First Week...are All Companies Schedules This Tight?

Topic 25309 | Page 2

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Scott D.'s Comment
member avatar

Iv read most companies test the new drivers like this at first.. they are checking you. IE can you do it, or will you communicate that your gonna be late ect.

Ken M. (TailGunner)'s Comment
member avatar

Sometimes there is a delivery appointment on the bills, just to fill the space. I have had many loads with appointments that are bogus, no appointment needed. I would call someone and check.

Bruce K.'s Comment
member avatar

Quirky, yeah, pretty tight assignment. I’ve had those also and they can make a new driver nervous. My driver manager has 3 rules: communication, communication, comunication. If I have concerns about a delivery window, the sooner I call or message, the better. I’ve yet to have an issue that she can’t fix. But she can’t fix something I fail to communicate about.

Driver Manager:

Dispatcher, Fleet Manager, Driver Manager

The primary person a driver communicates with at his/her company. A dispatcher can play many roles, depending on the company's structure. Dispatchers may assign freight, file requests for home time, relay messages between the driver and management, inform customer service of any delays, change appointment times, and report information to the load planners.

HOS:

Hours Of Service

HOS refers to the logbook hours of service regulations.
Rob D.'s Comment
member avatar

Quirky B,

I know I am not in school yet, but your post made me think about how I would handle the situation as a new driver, based on two things I have learned on this form: 1) establish a good relationship with your FM and 2) show that you can perform. Bruce's point about communication relates to point 1.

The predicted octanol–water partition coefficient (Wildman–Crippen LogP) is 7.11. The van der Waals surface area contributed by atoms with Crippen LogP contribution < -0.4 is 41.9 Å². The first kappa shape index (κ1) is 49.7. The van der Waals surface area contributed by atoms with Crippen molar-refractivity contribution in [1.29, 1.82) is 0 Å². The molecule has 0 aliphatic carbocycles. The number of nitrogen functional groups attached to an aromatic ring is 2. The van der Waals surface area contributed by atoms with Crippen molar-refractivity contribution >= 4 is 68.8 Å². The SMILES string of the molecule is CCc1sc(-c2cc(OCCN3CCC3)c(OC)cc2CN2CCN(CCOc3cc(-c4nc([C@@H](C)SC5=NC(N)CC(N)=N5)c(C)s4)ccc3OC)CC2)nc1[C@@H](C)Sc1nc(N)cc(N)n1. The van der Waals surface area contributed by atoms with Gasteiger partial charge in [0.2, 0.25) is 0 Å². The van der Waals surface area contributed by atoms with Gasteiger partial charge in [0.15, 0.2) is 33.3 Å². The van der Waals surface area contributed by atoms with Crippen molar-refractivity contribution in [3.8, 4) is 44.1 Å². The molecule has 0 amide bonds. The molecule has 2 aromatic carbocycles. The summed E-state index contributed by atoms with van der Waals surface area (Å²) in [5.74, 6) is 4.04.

Many have provided suggestions as to how you can make this schedule. You've got 808 miles and 28 hours to get there. You will need a 10 hour break in between. So you can plan a trip that lets you try to make the appointment but at the same time keep your FM informed of your progress as follows.

Message your FM "808 miles in 28 hours. Tight schedule. I'll keep you posted"

Right after pickup message your FM "rolling. Update you tonight."

See how many miles you can get in the first day. If you can cover 550 miles the first day, you've made good progress.

At the end of the day message your FM "550 down 258 to go in 6 hours. Looking good."

When you are rolling the next day message your FM, "rolling. Let you know if I encounter problems."

If you start running behind the next day, message your FM as soon as you think you have problems. If you going to be an hour late, let him or her know so she can let the customer know. Surely they all must realize this is a tight load. If your company has to tell the customer its going to be an hour late, at least they can tell them in advance.

My thoughts would be that your FM will learn these things about you:

1. You don't refuse tight loads.

a. I don't know if you are forced dispatch.

2. You will let him or her know if you have concerns making the appointment, but with a positive "can do" attitude.

a. This also lets your FM know that you recognize the tight schedule and have a plan to get there on time.

b. The detail in the message allows your FM to just look at your message without going back to look at the load assignments.

3. You will keep your FM updated with substantive information in an efficient way.

a. Reading all of messages above and replying with "Thanks" should take your FM about 1 minute total.

b. A 2 minute phone call would double the amount of time that your FM spends communicating with drivers.

c. With 100 drivers, that's an extra hour and 40 minutes per day.

4. If you make the appointment, he or she knows you can perform.

Good luck. I am really interested to hear the outcome of this load.

Fm:

Dispatcher, Fleet Manager, Driver Manager

The primary person a driver communicates with at his/her company. A dispatcher can play many roles, depending on the company's structure. Dispatchers may assign freight, file requests for home time, relay messages between the driver and management, inform customer service of any delays, change appointment times, and report information to the load planners.
Bruce K.'s Comment
member avatar